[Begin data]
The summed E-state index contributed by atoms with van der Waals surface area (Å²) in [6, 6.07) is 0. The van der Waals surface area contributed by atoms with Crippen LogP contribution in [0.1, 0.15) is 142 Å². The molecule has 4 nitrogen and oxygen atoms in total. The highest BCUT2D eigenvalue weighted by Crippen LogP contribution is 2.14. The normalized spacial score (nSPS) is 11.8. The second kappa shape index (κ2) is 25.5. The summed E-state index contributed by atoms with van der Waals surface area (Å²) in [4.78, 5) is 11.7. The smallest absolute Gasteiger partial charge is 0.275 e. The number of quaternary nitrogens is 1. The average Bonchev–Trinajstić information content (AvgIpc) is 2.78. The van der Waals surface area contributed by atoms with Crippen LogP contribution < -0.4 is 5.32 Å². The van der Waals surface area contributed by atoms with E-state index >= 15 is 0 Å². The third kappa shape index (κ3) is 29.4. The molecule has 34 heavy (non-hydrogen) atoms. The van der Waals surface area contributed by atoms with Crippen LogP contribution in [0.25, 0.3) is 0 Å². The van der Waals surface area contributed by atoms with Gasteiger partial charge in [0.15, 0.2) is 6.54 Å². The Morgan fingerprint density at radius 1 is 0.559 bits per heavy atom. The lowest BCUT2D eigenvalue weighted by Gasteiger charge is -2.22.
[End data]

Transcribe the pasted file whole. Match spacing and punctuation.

The summed E-state index contributed by atoms with van der Waals surface area (Å²) in [6, 6.07) is 0. The van der Waals surface area contributed by atoms with Crippen LogP contribution in [0.1, 0.15) is 142 Å². The molecule has 4 nitrogen and oxygen atoms in total. The highest BCUT2D eigenvalue weighted by Crippen LogP contribution is 2.14. The normalized spacial score (nSPS) is 11.8. The second kappa shape index (κ2) is 25.5. The summed E-state index contributed by atoms with van der Waals surface area (Å²) in [4.78, 5) is 11.7. The smallest absolute Gasteiger partial charge is 0.275 e. The number of quaternary nitrogens is 1. The average Bonchev–Trinajstić information content (AvgIpc) is 2.78. The van der Waals surface area contributed by atoms with Crippen LogP contribution < -0.4 is 5.32 Å². The van der Waals surface area contributed by atoms with E-state index >= 15 is 0 Å². The third kappa shape index (κ3) is 29.4. The molecule has 34 heavy (non-hydrogen) atoms. The van der Waals surface area contributed by atoms with Crippen LogP contribution in [0.25, 0.3) is 0 Å². The van der Waals surface area contributed by atoms with Gasteiger partial charge in [0.15, 0.2) is 6.54 Å². The Morgan fingerprint density at radius 1 is 0.559 bits per heavy atom. The lowest BCUT2D eigenvalue weighted by Gasteiger charge is -2.22.